The way to freedom in existential philosophy
Existentialism has come to be seen as championing human freedom. The yearning for freedom does indeed run throughout this tradition together with an anti-metaphysical sentiment which lends itself to the rejection of a determinism which views human beings as mechanisms. But it would be a mistake to think that an existentialist necessarily advocates the doctrine of free will. A distinction must be made between free will and the idea of freedom as it appears in the writings of the major existentialists.
Free will is to commonly understood to be a requirement for moral accountability. It is the metaphysics, or what Freidrich Nietzsche would call "the mythology" behind every act of blaming a huinan being. Out of the four major existentialists-Soren Kierkegaard, Friedrich Nietzsche, Martin Heidegger, and Jean-Paul Sartre-Sartre is the only philosopher who seems to defend this metaphysics. "Existential Freedom," although compatible with the thesis of free will, does not necessitate it. Rather, it invites us to move beyond the guilt ridden ideas of responsibility associated with the moral subject, and embrace a grand responsibility for our future.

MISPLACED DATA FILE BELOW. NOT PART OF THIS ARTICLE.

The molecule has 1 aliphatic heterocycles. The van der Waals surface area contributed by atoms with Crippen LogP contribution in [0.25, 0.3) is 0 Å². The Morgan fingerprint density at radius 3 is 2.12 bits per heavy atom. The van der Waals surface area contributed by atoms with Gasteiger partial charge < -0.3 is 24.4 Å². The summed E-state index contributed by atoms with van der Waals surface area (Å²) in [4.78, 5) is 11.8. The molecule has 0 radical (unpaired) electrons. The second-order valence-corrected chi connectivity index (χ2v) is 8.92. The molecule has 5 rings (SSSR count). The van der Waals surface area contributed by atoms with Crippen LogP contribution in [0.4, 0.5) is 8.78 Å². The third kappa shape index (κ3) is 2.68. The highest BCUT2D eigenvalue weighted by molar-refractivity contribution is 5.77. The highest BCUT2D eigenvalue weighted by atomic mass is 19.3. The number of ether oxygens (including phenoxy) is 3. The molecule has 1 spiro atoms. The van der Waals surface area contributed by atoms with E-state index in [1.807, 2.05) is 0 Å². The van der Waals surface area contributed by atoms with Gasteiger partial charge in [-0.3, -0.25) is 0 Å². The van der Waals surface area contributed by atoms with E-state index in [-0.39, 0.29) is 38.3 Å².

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Bachelor of Arts (B.A.)
College of Arts and Humanities
Arts and Humanities -- Dissertations, Academic;Dissertations, Academic -- Arts and Humanities
Length of Campus-only Access
Honors in the Major Thesis
Knob, Benjamin B., "The way to freedom in existential philosophy" (2009). HIM 1990-2015. 831.